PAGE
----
Here’s a prime example: I compile a biweekly industry newsletter about hotel technology. During the two-week preparation period, I cut and paste information from press releases and other sources and dump it into a Microsoft Word file. Before I edit the content down to something readable, I run a quick macro that selects the whole document and formats everything into a single font and paragraph style to make it easier to read and work with. Yet, when I start cutting and pasting this converted text, Word—at apparently random moments—will choose to paste it in a different font (often Courier) or four points larger and bold. What part of Select All does Word not understand? Obviously, there are some formatting commands buried in the text somewhere that aren't getting converted.

I've tried repairing Office several times and even re-installing it from scratch. But the same thing happens. At this point, I have no choice but to accept this behavior as a Microsoft "feature." It's not the only instance of erratic behavior, just the most aggravating and frequent one I encounter.

My past two computers have been IBM ThinkPad X-Series models, but I'm tempted to buy an Apple system if it would work better for me. Apple has a reputation for making stuff that simply works, consistently. But I worry that I'd still have to use Office (for the Mac) and that in a mixed Apple/PC environment at home I might be swapping one set of problems for another.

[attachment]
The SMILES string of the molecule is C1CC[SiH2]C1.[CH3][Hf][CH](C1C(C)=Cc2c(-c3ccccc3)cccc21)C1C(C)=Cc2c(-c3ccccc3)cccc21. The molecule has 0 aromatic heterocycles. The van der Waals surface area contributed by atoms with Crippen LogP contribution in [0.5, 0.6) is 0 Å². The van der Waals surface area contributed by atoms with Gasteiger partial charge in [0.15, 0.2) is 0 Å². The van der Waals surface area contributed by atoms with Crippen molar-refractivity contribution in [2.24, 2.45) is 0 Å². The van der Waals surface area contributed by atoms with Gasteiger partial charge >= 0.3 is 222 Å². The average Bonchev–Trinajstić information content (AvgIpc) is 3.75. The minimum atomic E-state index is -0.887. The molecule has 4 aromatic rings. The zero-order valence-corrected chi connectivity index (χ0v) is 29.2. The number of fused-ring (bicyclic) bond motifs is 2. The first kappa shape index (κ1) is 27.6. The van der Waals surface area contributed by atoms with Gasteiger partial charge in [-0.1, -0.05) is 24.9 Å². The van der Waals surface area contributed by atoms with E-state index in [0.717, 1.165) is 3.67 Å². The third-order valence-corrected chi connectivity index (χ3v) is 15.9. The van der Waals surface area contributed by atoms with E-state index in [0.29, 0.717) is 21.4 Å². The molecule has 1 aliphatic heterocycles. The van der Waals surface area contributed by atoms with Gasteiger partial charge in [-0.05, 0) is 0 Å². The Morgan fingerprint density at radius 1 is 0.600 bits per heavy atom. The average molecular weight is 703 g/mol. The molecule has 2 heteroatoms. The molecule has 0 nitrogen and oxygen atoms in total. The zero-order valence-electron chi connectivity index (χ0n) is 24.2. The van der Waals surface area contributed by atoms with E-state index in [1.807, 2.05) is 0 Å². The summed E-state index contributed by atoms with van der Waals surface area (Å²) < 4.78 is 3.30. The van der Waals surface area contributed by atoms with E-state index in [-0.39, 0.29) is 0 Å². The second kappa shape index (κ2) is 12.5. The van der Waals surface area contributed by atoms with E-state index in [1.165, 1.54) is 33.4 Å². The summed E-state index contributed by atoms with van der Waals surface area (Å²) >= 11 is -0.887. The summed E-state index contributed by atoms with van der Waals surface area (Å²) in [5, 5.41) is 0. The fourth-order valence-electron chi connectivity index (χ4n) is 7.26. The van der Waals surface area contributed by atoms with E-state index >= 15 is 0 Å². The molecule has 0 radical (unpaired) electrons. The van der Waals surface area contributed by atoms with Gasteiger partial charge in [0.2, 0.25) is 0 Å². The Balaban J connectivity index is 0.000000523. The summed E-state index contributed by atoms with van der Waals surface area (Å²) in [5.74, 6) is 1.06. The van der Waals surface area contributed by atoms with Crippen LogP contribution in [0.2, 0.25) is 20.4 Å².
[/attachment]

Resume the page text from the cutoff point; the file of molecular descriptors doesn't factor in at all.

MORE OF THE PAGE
Yes, Apple products are more expensive. But the financial Apple Tax might just be worth paying to get out from under the Emotional Pain Tax that Microsoft imposes.
—Jon Inge

Oops! Who Won Best of Tech ED 2009?
The Windows IT Pro website lists SpecOps Password Reset as the winner in the Security category of the Best of TechEd 2009 awards. In apparent contradiction to the website, the July issue of Windows IT Pro has a full-page advertisement in which Windows IT Pro congratulates Sunbelt Software for VIPRE Enterprise winning Best of TechED 2009 for Security. So which is it?
—Scott Huntley

Many thanks for pointing out the error. Specops Password Reset is the winner, and Sunbelt Software's VIPRE Enterprise was a finalist. We printed the incorrect logo on the congratulatory advertisement for Sunbelt. The ad should have called Sunbelt out as a finalist. Please accept our apologies for the error. You can see the complete list of finalists here.
—Jeff James